Planet from another galaxy discovered

Astronomers say they've found the first known planet to orbit a star that began its life outside our own Milky Way galaxy.
This artist's impression shows HIP 13044 b, an exoplanet orbiting a star that entered our galaxy, the Milky Way, from another galaxy. ((L. Calçada/ESO) )
Astronomers say they've found the first known planet to orbit a star that began its life outside our own Milky Way galaxy. 

In the last 15 years, almost 500 planets have been detected orbiting stars in our galaxy. But until now, no planet has been discovered that came from another galaxy.

The discovery of a giant planet around the star HIP 13044 changes all that, a team of astronomers claims.

The star is actually now part of our galaxy, but scientists say it didn't start out that way. HIP 13044 was part of a group of stars that originally belonged to a dwarf galaxy that the Milky Way absorbed six to nine billion years ago in an act of galactic cannibalism.

"For the first time, astronomers have detected a planetary system in a stellar stream of extragalactic origin," says Rainer Klement of the Max Planck Institute for Astronomy.

"Because of the great distances involved, there are no confirmed detections of planets in other galaxies," he said in a statement. "But this cosmic merger has brought an extragalactic planet within our reach."

The planet — named HIP 13044 b — lies about 2,000 light years from Earth in the southern constellation of Fornax. Its mass is at least 1.25 times that of Jupiter's and takes only 16.2 days to complete an orbit.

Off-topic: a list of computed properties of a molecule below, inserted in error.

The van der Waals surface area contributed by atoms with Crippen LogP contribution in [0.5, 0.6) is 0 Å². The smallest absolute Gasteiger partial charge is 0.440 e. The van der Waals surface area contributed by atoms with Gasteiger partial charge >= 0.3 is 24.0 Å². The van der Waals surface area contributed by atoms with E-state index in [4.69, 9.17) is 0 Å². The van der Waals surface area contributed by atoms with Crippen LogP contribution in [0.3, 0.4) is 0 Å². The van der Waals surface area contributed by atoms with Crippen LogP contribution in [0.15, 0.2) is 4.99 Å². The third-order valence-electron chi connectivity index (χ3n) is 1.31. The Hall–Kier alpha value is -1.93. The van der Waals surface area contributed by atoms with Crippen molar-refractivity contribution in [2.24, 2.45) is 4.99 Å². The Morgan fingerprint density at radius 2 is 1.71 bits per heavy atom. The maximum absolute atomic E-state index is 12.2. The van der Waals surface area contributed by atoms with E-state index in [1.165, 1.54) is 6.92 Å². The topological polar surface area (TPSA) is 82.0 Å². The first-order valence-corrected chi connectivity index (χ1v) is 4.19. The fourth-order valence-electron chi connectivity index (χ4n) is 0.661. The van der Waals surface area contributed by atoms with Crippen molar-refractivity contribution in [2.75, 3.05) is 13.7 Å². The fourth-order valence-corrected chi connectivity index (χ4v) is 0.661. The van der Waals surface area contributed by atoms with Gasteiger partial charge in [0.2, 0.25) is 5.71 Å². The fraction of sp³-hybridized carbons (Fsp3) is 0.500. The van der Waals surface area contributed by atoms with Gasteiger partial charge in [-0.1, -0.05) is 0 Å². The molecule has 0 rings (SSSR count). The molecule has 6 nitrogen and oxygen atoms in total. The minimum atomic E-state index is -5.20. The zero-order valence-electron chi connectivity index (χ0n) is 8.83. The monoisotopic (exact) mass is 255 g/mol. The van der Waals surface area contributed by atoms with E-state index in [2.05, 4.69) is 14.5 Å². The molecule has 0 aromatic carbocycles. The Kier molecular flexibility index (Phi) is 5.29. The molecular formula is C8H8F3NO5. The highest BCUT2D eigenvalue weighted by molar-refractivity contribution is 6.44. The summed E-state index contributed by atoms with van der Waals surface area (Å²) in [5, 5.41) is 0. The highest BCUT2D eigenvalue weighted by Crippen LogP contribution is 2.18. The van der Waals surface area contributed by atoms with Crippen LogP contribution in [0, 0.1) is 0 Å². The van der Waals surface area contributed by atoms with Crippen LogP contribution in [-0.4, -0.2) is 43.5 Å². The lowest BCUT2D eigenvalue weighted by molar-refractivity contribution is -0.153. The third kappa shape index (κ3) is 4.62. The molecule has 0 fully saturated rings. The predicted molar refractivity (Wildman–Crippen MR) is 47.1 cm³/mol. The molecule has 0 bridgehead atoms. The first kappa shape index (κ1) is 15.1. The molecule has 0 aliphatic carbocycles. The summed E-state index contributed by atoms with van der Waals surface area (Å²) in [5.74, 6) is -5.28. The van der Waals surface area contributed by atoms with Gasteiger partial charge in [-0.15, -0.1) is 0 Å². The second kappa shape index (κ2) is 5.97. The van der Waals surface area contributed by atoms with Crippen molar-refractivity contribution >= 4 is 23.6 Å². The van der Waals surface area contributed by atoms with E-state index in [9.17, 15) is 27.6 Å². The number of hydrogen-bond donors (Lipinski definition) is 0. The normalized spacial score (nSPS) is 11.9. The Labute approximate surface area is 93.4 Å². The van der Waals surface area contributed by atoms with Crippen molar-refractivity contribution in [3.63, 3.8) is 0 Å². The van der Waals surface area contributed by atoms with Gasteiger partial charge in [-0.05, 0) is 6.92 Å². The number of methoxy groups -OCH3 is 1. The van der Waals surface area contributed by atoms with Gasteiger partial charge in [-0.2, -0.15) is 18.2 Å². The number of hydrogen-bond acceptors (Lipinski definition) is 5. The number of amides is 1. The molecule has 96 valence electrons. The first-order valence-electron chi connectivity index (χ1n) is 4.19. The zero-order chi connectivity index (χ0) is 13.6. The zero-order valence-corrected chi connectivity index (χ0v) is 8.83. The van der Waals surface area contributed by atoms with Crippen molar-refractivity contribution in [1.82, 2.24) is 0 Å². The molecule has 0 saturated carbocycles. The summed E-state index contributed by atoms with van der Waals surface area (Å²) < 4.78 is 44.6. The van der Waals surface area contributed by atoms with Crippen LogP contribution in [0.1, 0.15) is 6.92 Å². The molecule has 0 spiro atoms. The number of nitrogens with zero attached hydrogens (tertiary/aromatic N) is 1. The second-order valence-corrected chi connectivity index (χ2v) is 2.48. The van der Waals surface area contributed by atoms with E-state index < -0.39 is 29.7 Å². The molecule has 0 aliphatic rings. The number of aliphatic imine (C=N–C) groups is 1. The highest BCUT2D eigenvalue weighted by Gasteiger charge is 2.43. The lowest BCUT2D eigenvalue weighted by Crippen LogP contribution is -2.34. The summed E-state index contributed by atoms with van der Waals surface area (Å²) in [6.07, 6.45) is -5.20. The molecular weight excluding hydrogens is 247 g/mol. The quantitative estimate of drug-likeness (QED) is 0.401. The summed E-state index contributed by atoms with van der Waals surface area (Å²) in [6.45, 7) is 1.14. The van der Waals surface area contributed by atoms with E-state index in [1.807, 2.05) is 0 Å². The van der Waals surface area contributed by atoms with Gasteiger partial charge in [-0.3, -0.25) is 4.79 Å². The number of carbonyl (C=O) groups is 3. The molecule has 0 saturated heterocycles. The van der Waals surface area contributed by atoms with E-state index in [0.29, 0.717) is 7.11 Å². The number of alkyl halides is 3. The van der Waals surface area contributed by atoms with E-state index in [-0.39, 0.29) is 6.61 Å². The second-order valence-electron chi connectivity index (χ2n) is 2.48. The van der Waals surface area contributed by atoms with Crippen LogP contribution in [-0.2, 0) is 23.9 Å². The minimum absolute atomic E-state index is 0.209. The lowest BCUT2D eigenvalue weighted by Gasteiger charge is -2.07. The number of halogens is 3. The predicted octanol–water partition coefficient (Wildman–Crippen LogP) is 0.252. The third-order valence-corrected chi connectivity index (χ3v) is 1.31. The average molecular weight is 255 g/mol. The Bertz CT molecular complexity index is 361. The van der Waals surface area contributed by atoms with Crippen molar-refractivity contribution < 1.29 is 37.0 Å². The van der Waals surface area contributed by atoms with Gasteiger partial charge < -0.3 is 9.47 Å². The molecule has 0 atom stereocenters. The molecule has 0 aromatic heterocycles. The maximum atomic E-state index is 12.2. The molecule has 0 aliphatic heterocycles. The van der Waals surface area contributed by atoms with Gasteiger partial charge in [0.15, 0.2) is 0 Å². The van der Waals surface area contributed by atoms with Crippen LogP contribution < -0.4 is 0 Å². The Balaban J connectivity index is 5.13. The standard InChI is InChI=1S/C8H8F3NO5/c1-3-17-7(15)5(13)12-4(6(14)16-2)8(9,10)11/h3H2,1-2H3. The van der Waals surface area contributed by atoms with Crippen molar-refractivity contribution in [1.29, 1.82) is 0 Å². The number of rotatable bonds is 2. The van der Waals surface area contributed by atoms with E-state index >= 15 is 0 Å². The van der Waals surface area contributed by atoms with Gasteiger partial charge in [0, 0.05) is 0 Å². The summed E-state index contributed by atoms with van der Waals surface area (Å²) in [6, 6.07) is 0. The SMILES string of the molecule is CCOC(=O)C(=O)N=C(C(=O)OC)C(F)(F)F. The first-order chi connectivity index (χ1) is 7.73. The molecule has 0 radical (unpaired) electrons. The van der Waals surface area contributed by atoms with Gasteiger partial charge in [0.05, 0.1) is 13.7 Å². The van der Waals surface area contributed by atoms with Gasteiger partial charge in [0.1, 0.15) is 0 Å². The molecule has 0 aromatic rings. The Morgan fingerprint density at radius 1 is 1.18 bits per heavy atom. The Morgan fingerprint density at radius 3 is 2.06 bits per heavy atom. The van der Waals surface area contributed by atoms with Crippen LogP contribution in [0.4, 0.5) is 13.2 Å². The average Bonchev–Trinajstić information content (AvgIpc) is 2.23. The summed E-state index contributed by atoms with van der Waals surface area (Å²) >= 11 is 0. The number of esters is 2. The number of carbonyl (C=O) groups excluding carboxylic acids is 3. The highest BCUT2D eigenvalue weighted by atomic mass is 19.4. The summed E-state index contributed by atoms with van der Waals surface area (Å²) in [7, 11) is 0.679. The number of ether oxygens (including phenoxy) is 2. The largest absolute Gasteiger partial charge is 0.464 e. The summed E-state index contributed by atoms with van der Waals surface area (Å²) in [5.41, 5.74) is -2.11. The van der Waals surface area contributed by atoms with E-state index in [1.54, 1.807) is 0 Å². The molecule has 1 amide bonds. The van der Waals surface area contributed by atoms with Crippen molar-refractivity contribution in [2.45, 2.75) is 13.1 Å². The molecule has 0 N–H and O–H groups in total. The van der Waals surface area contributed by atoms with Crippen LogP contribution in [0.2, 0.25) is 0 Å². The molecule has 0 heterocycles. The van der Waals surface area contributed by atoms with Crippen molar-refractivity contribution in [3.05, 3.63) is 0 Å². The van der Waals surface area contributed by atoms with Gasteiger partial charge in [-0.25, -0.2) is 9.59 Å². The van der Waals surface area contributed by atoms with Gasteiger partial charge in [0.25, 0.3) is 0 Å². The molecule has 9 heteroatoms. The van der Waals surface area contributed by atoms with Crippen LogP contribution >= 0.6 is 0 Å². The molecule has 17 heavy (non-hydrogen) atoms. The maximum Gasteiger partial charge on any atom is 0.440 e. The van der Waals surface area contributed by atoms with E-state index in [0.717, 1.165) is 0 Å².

It was discovered by looking for the tiny wobbles produced when an orbiting object creates a pull on a star's gravity. Astronomers used a high-resolution spectrograph attached to the 2.2-metre MPG/ESO telescope at the La Silla Observatory in Chile.

The planet's host star is near the end of its life, which makes it remarkable in that the planet managed to survive. Stars undergo massive expansion in their final years, turning into red giants. HIP 13044 has now contracted again.  

"This discovery is particularly intriguing when we consider the distant future of our own planetary system, as the sun is also expected to become a red giant in about five billion years," said Johny Setiawan, also of the Max Planck Institute.

The research appears in Thursday's edition of Science Express.